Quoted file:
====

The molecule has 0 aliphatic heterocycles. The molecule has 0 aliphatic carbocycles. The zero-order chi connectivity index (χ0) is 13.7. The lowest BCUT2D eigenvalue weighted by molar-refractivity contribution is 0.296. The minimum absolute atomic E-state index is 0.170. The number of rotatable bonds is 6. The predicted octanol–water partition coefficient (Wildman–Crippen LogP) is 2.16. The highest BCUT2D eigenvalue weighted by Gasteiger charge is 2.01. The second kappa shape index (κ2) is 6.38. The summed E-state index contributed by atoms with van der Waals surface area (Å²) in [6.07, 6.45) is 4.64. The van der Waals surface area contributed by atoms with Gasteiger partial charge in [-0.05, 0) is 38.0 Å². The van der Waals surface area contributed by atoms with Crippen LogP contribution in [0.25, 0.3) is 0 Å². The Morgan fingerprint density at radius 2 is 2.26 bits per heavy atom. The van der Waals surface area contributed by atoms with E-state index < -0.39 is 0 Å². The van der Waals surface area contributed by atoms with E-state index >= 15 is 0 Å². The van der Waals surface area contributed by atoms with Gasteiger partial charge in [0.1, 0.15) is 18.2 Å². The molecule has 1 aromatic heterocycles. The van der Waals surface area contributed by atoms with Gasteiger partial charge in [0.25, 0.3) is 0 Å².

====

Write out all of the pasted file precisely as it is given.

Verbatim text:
The molecule has 0 aliphatic heterocycles. The molecule has 0 aliphatic carbocycles. The zero-order chi connectivity index (χ0) is 13.7. The lowest BCUT2D eigenvalue weighted by molar-refractivity contribution is 0.296. The minimum absolute atomic E-state index is 0.170. The number of rotatable bonds is 6. The predicted octanol–water partition coefficient (Wildman–Crippen LogP) is 2.16. The highest BCUT2D eigenvalue weighted by Gasteiger charge is 2.01. The second kappa shape index (κ2) is 6.38. The summed E-state index contributed by atoms with van der Waals surface area (Å²) in [6.07, 6.45) is 4.64. The van der Waals surface area contributed by atoms with Gasteiger partial charge in [-0.05, 0) is 38.0 Å². The van der Waals surface area contributed by atoms with Crippen LogP contribution in [0.25, 0.3) is 0 Å². The Morgan fingerprint density at radius 2 is 2.26 bits per heavy atom. The van der Waals surface area contributed by atoms with E-state index < -0.39 is 0 Å². The van der Waals surface area contributed by atoms with E-state index >= 15 is 0 Å². The van der Waals surface area contributed by atoms with Gasteiger partial charge in [0.1, 0.15) is 18.2 Å². The molecule has 1 aromatic heterocycles. The van der Waals surface area contributed by atoms with Gasteiger partial charge in [0.25, 0.3) is 0 Å².